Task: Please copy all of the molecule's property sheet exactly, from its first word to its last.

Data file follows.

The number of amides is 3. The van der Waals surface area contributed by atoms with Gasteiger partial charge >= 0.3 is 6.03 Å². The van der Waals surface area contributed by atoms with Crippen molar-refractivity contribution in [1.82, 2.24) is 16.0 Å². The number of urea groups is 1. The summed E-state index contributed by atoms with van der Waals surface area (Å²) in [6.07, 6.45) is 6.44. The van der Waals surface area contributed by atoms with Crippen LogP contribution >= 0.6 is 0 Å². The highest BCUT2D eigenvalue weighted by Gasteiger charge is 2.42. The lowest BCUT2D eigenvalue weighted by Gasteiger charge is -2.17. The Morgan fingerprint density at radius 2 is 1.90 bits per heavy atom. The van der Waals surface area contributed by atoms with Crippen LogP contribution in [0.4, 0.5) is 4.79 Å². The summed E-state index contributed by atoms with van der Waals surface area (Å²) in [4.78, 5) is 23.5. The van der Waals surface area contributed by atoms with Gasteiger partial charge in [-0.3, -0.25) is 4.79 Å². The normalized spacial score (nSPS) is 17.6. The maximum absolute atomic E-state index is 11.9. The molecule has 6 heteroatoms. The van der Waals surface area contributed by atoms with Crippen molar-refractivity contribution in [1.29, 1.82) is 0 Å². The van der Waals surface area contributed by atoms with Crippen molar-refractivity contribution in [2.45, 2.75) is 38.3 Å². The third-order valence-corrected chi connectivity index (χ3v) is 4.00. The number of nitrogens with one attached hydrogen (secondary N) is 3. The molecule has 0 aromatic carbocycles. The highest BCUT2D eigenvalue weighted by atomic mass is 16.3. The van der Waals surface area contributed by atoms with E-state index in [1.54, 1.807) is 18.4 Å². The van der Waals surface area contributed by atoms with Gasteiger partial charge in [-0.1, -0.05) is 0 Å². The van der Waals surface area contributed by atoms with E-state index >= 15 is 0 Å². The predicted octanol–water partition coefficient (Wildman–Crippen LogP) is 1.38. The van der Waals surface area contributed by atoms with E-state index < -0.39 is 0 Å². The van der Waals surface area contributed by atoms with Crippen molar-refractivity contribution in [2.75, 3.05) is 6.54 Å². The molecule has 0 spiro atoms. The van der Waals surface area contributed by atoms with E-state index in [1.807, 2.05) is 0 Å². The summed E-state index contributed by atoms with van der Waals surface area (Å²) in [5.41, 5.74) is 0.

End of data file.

The number of amides is 3. The van der Waals surface area contributed by atoms with Gasteiger partial charge >= 0.3 is 6.03 Å². The van der Waals surface area contributed by atoms with Crippen molar-refractivity contribution in [1.82, 2.24) is 16.0 Å². The number of urea groups is 1. The summed E-state index contributed by atoms with van der Waals surface area (Å²) in [6.07, 6.45) is 6.44. The van der Waals surface area contributed by atoms with Crippen LogP contribution >= 0.6 is 0 Å². The highest BCUT2D eigenvalue weighted by Gasteiger charge is 2.42. The lowest BCUT2D eigenvalue weighted by Gasteiger charge is -2.17. The Morgan fingerprint density at radius 2 is 1.90 bits per heavy atom. The van der Waals surface area contributed by atoms with Crippen LogP contribution in [0.4, 0.5) is 4.79 Å². The summed E-state index contributed by atoms with van der Waals surface area (Å²) in [4.78, 5) is 23.5. The van der Waals surface area contributed by atoms with Gasteiger partial charge in [-0.3, -0.25) is 4.79 Å². The normalized spacial score (nSPS) is 17.6. The maximum absolute atomic E-state index is 11.9. The molecule has 6 heteroatoms. The van der Waals surface area contributed by atoms with Crippen molar-refractivity contribution in [1.29, 1.82) is 0 Å². The van der Waals surface area contributed by atoms with Crippen molar-refractivity contribution in [2.45, 2.75) is 38.3 Å². The third-order valence-corrected chi connectivity index (χ3v) is 4.00. The number of nitrogens with one attached hydrogen (secondary N) is 3. The molecule has 0 aromatic carbocycles. The highest BCUT2D eigenvalue weighted by atomic mass is 16.3. The van der Waals surface area contributed by atoms with E-state index in [1.54, 1.807) is 18.4 Å². The van der Waals surface area contributed by atoms with Gasteiger partial charge in [-0.1, -0.05) is 0 Å². The van der Waals surface area contributed by atoms with E-state index >= 15 is 0 Å². The predicted octanol–water partition coefficient (Wildman–Crippen LogP) is 1.38. The van der Waals surface area contributed by atoms with E-state index < -0.39 is 0 Å². The van der Waals surface area contributed by atoms with Crippen molar-refractivity contribution in [2.75, 3.05) is 6.54 Å². The molecule has 0 spiro atoms. The van der Waals surface area contributed by atoms with E-state index in [1.807, 2.05) is 0 Å². The summed E-state index contributed by atoms with van der Waals surface area (Å²) in [5.41, 5.74) is 0.